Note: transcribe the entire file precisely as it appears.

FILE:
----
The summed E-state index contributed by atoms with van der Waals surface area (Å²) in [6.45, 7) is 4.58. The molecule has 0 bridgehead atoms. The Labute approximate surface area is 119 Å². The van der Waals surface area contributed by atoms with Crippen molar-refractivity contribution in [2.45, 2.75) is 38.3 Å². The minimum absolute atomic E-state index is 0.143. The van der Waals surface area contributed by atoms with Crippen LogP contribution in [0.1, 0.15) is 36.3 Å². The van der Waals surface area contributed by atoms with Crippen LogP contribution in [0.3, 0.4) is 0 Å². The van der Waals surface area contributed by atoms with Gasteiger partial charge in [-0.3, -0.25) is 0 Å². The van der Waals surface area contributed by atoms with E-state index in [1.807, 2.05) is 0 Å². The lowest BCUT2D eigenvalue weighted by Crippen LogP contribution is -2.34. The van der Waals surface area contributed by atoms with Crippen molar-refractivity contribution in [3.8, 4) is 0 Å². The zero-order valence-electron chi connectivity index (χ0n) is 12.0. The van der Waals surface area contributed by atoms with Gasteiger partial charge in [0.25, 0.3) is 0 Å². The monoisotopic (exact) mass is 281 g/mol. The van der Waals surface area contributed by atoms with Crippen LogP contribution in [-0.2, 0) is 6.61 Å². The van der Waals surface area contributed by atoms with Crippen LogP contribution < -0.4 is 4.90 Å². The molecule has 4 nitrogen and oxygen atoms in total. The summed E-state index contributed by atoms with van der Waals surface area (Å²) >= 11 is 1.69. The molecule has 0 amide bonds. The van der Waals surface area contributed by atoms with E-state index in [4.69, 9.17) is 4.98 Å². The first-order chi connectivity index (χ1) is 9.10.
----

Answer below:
The summed E-state index contributed by atoms with van der Waals surface area (Å²) in [6.45, 7) is 4.58. The molecule has 0 bridgehead atoms. The Labute approximate surface area is 119 Å². The van der Waals surface area contributed by atoms with Crippen molar-refractivity contribution in [2.45, 2.75) is 38.3 Å². The minimum absolute atomic E-state index is 0.143. The van der Waals surface area contributed by atoms with Crippen LogP contribution in [0.1, 0.15) is 36.3 Å². The van der Waals surface area contributed by atoms with Crippen LogP contribution in [0.3, 0.4) is 0 Å². The van der Waals surface area contributed by atoms with Gasteiger partial charge in [-0.3, -0.25) is 0 Å². The van der Waals surface area contributed by atoms with E-state index in [1.807, 2.05) is 0 Å². The lowest BCUT2D eigenvalue weighted by Crippen LogP contribution is -2.34. The van der Waals surface area contributed by atoms with Crippen molar-refractivity contribution in [3.8, 4) is 0 Å². The zero-order valence-electron chi connectivity index (χ0n) is 12.0. The van der Waals surface area contributed by atoms with Gasteiger partial charge in [0.25, 0.3) is 0 Å². The monoisotopic (exact) mass is 281 g/mol. The van der Waals surface area contributed by atoms with Crippen LogP contribution in [-0.2, 0) is 6.61 Å². The van der Waals surface area contributed by atoms with Crippen LogP contribution < -0.4 is 4.90 Å². The molecule has 4 nitrogen and oxygen atoms in total. The summed E-state index contributed by atoms with van der Waals surface area (Å²) >= 11 is 1.69. The molecule has 0 amide bonds. The van der Waals surface area contributed by atoms with E-state index in [4.69, 9.17) is 4.98 Å². The first-order chi connectivity index (χ1) is 9.10.